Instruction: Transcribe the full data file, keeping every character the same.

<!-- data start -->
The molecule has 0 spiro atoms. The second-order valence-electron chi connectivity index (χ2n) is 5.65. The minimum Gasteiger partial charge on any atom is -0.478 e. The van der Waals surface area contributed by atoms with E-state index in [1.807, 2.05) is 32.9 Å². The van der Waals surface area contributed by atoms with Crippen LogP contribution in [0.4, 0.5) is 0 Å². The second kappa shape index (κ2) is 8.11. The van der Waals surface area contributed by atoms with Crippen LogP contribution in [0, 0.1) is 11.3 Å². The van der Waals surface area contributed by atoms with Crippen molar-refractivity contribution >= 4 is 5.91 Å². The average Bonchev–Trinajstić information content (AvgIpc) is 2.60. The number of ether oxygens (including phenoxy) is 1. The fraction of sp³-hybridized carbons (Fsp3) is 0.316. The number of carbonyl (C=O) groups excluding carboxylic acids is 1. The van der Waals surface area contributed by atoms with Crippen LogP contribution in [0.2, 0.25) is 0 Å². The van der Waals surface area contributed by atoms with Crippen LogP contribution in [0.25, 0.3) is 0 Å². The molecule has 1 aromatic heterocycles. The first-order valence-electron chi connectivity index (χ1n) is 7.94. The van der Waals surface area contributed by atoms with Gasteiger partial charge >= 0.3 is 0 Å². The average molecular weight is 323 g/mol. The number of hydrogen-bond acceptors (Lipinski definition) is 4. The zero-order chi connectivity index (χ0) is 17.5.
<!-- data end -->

The molecule has 0 spiro atoms. The second-order valence-electron chi connectivity index (χ2n) is 5.65. The minimum Gasteiger partial charge on any atom is -0.478 e. The van der Waals surface area contributed by atoms with E-state index in [1.807, 2.05) is 32.9 Å². The van der Waals surface area contributed by atoms with Crippen LogP contribution in [0.4, 0.5) is 0 Å². The second kappa shape index (κ2) is 8.11. The van der Waals surface area contributed by atoms with Crippen LogP contribution in [0, 0.1) is 11.3 Å². The van der Waals surface area contributed by atoms with Crippen molar-refractivity contribution >= 4 is 5.91 Å². The average Bonchev–Trinajstić information content (AvgIpc) is 2.60. The number of ether oxygens (including phenoxy) is 1. The fraction of sp³-hybridized carbons (Fsp3) is 0.316. The number of carbonyl (C=O) groups excluding carboxylic acids is 1. The van der Waals surface area contributed by atoms with Crippen LogP contribution in [0.2, 0.25) is 0 Å². The van der Waals surface area contributed by atoms with Crippen LogP contribution in [0.25, 0.3) is 0 Å². The molecule has 1 aromatic heterocycles. The first-order valence-electron chi connectivity index (χ1n) is 7.94. The van der Waals surface area contributed by atoms with Gasteiger partial charge >= 0.3 is 0 Å². The average molecular weight is 323 g/mol. The number of hydrogen-bond acceptors (Lipinski definition) is 4. The zero-order chi connectivity index (χ0) is 17.5.